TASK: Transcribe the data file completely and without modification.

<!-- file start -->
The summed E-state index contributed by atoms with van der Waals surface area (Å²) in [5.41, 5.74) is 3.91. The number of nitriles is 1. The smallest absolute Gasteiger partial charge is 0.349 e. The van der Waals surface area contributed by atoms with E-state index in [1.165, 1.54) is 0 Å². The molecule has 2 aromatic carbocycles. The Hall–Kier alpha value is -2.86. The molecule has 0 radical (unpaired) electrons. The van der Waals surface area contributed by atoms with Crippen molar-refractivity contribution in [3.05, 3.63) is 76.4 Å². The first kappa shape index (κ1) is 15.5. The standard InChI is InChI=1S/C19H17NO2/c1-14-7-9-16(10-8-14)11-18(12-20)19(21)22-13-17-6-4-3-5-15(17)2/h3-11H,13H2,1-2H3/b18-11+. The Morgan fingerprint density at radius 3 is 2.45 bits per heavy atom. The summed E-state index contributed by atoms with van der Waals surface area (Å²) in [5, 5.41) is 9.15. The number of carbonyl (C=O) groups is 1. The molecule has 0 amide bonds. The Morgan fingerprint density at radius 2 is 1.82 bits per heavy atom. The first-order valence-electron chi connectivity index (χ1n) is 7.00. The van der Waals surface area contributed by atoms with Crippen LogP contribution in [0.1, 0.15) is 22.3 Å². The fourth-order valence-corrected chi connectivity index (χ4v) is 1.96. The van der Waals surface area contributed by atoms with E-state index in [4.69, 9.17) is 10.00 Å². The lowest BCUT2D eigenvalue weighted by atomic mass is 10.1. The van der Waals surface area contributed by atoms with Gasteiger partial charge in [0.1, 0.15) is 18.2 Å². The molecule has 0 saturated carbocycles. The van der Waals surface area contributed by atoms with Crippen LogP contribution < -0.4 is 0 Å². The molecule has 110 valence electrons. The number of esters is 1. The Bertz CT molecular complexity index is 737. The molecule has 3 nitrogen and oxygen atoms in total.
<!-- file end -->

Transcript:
The summed E-state index contributed by atoms with van der Waals surface area (Å²) in [5.41, 5.74) is 3.91. The number of nitriles is 1. The smallest absolute Gasteiger partial charge is 0.349 e. The van der Waals surface area contributed by atoms with E-state index in [1.165, 1.54) is 0 Å². The molecule has 2 aromatic carbocycles. The Hall–Kier alpha value is -2.86. The molecule has 0 radical (unpaired) electrons. The van der Waals surface area contributed by atoms with Crippen molar-refractivity contribution in [3.05, 3.63) is 76.4 Å². The first kappa shape index (κ1) is 15.5. The standard InChI is InChI=1S/C19H17NO2/c1-14-7-9-16(10-8-14)11-18(12-20)19(21)22-13-17-6-4-3-5-15(17)2/h3-11H,13H2,1-2H3/b18-11+. The Morgan fingerprint density at radius 3 is 2.45 bits per heavy atom. The summed E-state index contributed by atoms with van der Waals surface area (Å²) in [5, 5.41) is 9.15. The number of carbonyl (C=O) groups is 1. The molecule has 0 amide bonds. The Morgan fingerprint density at radius 2 is 1.82 bits per heavy atom. The first-order valence-electron chi connectivity index (χ1n) is 7.00. The van der Waals surface area contributed by atoms with Crippen LogP contribution in [0.1, 0.15) is 22.3 Å². The fourth-order valence-corrected chi connectivity index (χ4v) is 1.96. The van der Waals surface area contributed by atoms with E-state index in [4.69, 9.17) is 10.00 Å². The lowest BCUT2D eigenvalue weighted by atomic mass is 10.1. The van der Waals surface area contributed by atoms with Gasteiger partial charge in [0.1, 0.15) is 18.2 Å². The molecule has 0 saturated carbocycles. The van der Waals surface area contributed by atoms with Crippen LogP contribution < -0.4 is 0 Å². The molecule has 110 valence electrons. The number of esters is 1. The Bertz CT molecular complexity index is 737. The molecule has 3 nitrogen and oxygen atoms in total.